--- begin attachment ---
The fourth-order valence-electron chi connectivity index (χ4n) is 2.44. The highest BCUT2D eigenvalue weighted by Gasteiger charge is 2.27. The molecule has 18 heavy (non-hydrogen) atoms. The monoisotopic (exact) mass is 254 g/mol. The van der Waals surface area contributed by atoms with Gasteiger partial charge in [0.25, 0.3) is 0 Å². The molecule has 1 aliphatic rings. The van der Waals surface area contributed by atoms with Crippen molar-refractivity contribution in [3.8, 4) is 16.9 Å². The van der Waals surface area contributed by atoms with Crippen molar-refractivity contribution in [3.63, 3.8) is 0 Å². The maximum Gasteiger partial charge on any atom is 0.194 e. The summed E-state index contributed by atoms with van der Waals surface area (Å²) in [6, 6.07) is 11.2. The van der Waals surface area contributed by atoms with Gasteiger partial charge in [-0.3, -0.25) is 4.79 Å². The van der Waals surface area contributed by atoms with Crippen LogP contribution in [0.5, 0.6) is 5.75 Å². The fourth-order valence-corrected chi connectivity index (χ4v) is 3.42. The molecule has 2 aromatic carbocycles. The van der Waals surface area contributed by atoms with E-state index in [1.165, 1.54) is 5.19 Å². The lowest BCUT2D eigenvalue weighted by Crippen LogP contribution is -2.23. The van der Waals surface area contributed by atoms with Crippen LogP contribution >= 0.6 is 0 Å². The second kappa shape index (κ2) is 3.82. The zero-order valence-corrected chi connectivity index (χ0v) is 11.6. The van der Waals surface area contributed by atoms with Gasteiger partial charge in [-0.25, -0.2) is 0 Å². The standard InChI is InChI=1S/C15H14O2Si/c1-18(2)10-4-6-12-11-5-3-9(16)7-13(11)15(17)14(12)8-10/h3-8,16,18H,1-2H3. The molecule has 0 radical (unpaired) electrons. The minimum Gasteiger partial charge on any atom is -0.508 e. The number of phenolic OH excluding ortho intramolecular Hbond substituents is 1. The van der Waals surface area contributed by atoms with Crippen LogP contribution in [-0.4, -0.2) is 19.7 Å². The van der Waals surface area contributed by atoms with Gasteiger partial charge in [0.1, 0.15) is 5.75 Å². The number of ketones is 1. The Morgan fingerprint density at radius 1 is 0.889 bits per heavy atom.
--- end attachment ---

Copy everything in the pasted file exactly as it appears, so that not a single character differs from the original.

The fourth-order valence-electron chi connectivity index (χ4n) is 2.44. The highest BCUT2D eigenvalue weighted by Gasteiger charge is 2.27. The molecule has 18 heavy (non-hydrogen) atoms. The monoisotopic (exact) mass is 254 g/mol. The van der Waals surface area contributed by atoms with Gasteiger partial charge in [0.25, 0.3) is 0 Å². The molecule has 1 aliphatic rings. The van der Waals surface area contributed by atoms with Crippen molar-refractivity contribution in [3.8, 4) is 16.9 Å². The van der Waals surface area contributed by atoms with Crippen molar-refractivity contribution in [3.63, 3.8) is 0 Å². The maximum Gasteiger partial charge on any atom is 0.194 e. The summed E-state index contributed by atoms with van der Waals surface area (Å²) in [6, 6.07) is 11.2. The van der Waals surface area contributed by atoms with Gasteiger partial charge in [-0.3, -0.25) is 4.79 Å². The van der Waals surface area contributed by atoms with Crippen LogP contribution in [0.5, 0.6) is 5.75 Å². The fourth-order valence-corrected chi connectivity index (χ4v) is 3.42. The molecule has 2 aromatic carbocycles. The van der Waals surface area contributed by atoms with E-state index in [1.165, 1.54) is 5.19 Å². The lowest BCUT2D eigenvalue weighted by Crippen LogP contribution is -2.23. The van der Waals surface area contributed by atoms with Crippen LogP contribution >= 0.6 is 0 Å². The second kappa shape index (κ2) is 3.82. The zero-order valence-corrected chi connectivity index (χ0v) is 11.6. The van der Waals surface area contributed by atoms with Gasteiger partial charge in [-0.25, -0.2) is 0 Å². The standard InChI is InChI=1S/C15H14O2Si/c1-18(2)10-4-6-12-11-5-3-9(16)7-13(11)15(17)14(12)8-10/h3-8,16,18H,1-2H3. The molecule has 0 radical (unpaired) electrons. The minimum Gasteiger partial charge on any atom is -0.508 e. The number of phenolic OH excluding ortho intramolecular Hbond substituents is 1. The van der Waals surface area contributed by atoms with Crippen LogP contribution in [-0.4, -0.2) is 19.7 Å². The van der Waals surface area contributed by atoms with Gasteiger partial charge in [0.1, 0.15) is 5.75 Å². The number of ketones is 1. The Morgan fingerprint density at radius 1 is 0.889 bits per heavy atom.